- Avian or Bird Flu
- Internal parasites
- Many, many different diseases
- Feed theft
- Large poultry companies attempting to get laws passed outlawing backyard chickens by claiming they help spread disease
- When outbreaks of bird flu hit commercial flocks the health officials will euthanize all flocks of poultry in a ten mile circle including backyard chickens
“Not a lot of people realize that the infamous Spanish Flu that killed millions of people at the turn of the century was a form of avian flu..”
For your Safety
Wild Birds Must be Kept Away
When wild birds start stealing chicken feed most flock owners worry about the cost of the stolen feed but what they ought to be worried about is the disease, parasites, and pests the wild birds bring with them. The bird flu has been a real problem with commercial flocks and those birds are locked away in some pretty tight housing where backyard flocks are wide open to wild birds.
The bird flu or avian flue can be carried by wild birds and ducks without the carriers becoming ill but the chickens will have no immunity and the virus mutates rapidly. It is just a matter of time before the lobbyists working for the commercial poultry industry attempts to clamp down on backyard flocks by blaming them for spreading the disease. Being a responsible flock owner means doing all that you can to isolate your chickens and other poultry from wild birds for your own safety as well as the future of the backyard chicken movement.
The bird flu in China has already crossed over to humans with bird to human transmission but if it mutates into human to human spread disease we will have a problem on our hands to the point where even the most enthusiastic chicken owner won’t hesitate to get rid of their flock. Not a lot of people realize that the infamous Spanish Flu that killed millions of people at the turn of the century was a form of avian flu.
Preventing wild birds from stealing your feed is as simple as not allowing them to eat the feed by using a rat proof chicken feeder. Avoid the treadle feeders with the wide steps that allow wild birds to reach the feed when enough bids land on the treadle. If the door is counter weighted and spring loaded that is even better. But if you research this topic online you will find a lot of the focus is on either trying to block the birds out, scare them away somehow, or only feeding by hand a few times a day. For some reason people initially reject the idea that a treadle feeder fixes the problems so we will cover the other methods too.
Some people have set large plastic trash cans over their feeders, taking the covers off twice a day for a half hour at a time. Not sure many of us have the luxury of being there every day much less the time and discipline to remember to unblock the feeder.
- Fencing birds out is difficult
- Plastic Owls? Don’t work
- Bird netting helps but doesn’t completely stop
- Bird poop like you have never seen before
- Cut off the food and the birds will leave
- Treadle feeders will fix the problem quickly
People that thought chicken wire would stop sparrows learned otherwise, only hardware cloth will stop a sparrow or netting. Others rely on fluttering tape or even old CDs hung on strings, thinking that the fluttering and flashing will scare the birds away. Some have sworn that buying a plastic owl would stop the wild birds only to find that their chickens were afraid of the plastic owl too and wouldn’t come out of the coop. Unfortunately the wild bird eventually realize that the owls are fake, some people report the wild birds will roost on the fake owls.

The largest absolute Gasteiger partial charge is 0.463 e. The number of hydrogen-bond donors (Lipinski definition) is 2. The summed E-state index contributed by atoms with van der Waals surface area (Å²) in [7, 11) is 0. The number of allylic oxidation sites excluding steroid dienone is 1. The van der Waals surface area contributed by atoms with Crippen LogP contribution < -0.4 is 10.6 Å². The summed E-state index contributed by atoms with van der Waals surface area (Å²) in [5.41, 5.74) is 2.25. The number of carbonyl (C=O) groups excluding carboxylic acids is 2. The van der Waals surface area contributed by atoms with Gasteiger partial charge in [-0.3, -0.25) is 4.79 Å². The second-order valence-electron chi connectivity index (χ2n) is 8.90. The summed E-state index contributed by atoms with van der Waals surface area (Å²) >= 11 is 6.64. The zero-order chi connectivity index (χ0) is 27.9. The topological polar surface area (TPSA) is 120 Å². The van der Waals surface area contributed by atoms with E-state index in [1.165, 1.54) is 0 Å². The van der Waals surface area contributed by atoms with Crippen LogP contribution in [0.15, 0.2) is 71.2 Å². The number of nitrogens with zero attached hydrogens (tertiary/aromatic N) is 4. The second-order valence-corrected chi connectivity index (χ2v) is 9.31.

People have tried making lightweight doors that wild birds can’t push open but chickens can, fine until they realize that chickens aren’t likely to want to go around pushing doors open, most will stare at it and make a fuss waiting to be let in or out. Others have resorted to ending the free range and cooping the chickens up 24/7. Pens that are made out of chicken wire, chain link, or fencing wire can be closed off somewhat using bird netting found at many of the larger garden stores. A big roll is around $20.00 and will cover a lot of chicken pen. When hawks are the biggest problem and you have an open run some people have had success with using mono filament fishing line strung closely together across the top of the pen. The sharp eyed hawks and eagles can see the wire and won’t risk betting trapped but of course that won’t stop smaller birds like crows or starlings, both of which can and do kill baby chicks.
The truly epic wild bird problems can involve thousands of birds mobbing the pen, cleaning out the feed and water in minutes and leaving gallons of bird poo over every surface in sight. There is one story out there on the internet about a free range flock ran by Fifth Crow Farms. They got a grant for a few dozen rat proof chicken feeder and not only solved their feed loss problems, those same wild birds had been snacking on their loose leaf lettuce crops and just a few bird pecks were enough to ruin the salability of an entire lettuce bunch. Plus the birds pooping over the lettuce fields on the way to or from the chicken feeders.
The problem with rats is two fold; available safe space for nesting and a ready food supply. Birds don’t need the safe nesting places, they only need access to the chicken feed. A wild bird living a natural life has little time to spend doing anything other than searching for wild food. Once you purchase a proper treadle feeder with a narrow step and a spring loaded door the birds will have no choice but to look elsewhere for their food.